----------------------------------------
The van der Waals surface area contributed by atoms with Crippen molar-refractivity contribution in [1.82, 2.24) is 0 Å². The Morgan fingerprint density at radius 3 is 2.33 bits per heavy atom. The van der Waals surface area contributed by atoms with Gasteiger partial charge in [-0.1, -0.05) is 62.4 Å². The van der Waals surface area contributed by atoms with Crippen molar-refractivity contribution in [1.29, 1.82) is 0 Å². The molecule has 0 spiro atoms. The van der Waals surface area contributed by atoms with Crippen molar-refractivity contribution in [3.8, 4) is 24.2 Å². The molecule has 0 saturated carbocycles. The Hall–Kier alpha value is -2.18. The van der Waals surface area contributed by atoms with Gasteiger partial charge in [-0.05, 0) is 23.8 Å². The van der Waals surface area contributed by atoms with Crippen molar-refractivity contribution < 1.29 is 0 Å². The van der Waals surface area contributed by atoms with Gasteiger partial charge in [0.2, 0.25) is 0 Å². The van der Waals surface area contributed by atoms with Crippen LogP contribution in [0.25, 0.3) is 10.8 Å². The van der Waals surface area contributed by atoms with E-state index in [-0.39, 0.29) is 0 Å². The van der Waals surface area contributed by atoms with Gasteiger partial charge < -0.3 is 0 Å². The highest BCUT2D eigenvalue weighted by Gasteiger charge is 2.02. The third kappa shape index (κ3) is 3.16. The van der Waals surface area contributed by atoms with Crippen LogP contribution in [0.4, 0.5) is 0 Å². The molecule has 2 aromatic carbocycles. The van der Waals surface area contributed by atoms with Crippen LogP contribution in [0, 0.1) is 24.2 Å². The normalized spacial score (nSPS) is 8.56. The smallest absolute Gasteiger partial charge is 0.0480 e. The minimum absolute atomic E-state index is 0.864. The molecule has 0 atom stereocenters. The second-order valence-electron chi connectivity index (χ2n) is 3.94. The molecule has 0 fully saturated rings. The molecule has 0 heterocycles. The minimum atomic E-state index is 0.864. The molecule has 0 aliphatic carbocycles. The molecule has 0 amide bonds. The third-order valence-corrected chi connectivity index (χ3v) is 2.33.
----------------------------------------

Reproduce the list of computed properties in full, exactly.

The van der Waals surface area contributed by atoms with Crippen molar-refractivity contribution in [1.82, 2.24) is 0 Å². The Morgan fingerprint density at radius 3 is 2.33 bits per heavy atom. The van der Waals surface area contributed by atoms with Gasteiger partial charge in [-0.1, -0.05) is 62.4 Å². The van der Waals surface area contributed by atoms with Crippen molar-refractivity contribution in [1.29, 1.82) is 0 Å². The molecule has 0 spiro atoms. The van der Waals surface area contributed by atoms with Crippen molar-refractivity contribution in [3.8, 4) is 24.2 Å². The molecule has 0 saturated carbocycles. The Hall–Kier alpha value is -2.18. The van der Waals surface area contributed by atoms with Gasteiger partial charge in [-0.05, 0) is 23.8 Å². The van der Waals surface area contributed by atoms with Crippen molar-refractivity contribution < 1.29 is 0 Å². The van der Waals surface area contributed by atoms with Gasteiger partial charge in [0.2, 0.25) is 0 Å². The van der Waals surface area contributed by atoms with Crippen LogP contribution in [0.25, 0.3) is 10.8 Å². The van der Waals surface area contributed by atoms with E-state index in [-0.39, 0.29) is 0 Å². The van der Waals surface area contributed by atoms with Gasteiger partial charge < -0.3 is 0 Å². The highest BCUT2D eigenvalue weighted by Gasteiger charge is 2.02. The third kappa shape index (κ3) is 3.16. The van der Waals surface area contributed by atoms with Crippen LogP contribution in [0.4, 0.5) is 0 Å². The molecule has 2 aromatic carbocycles. The van der Waals surface area contributed by atoms with Crippen LogP contribution in [0, 0.1) is 24.2 Å². The normalized spacial score (nSPS) is 8.56. The smallest absolute Gasteiger partial charge is 0.0480 e. The minimum absolute atomic E-state index is 0.864. The molecule has 0 atom stereocenters. The second-order valence-electron chi connectivity index (χ2n) is 3.94. The molecule has 0 fully saturated rings. The molecule has 0 heterocycles. The minimum atomic E-state index is 0.864. The molecule has 0 aliphatic carbocycles. The molecule has 0 amide bonds. The third-order valence-corrected chi connectivity index (χ3v) is 2.33.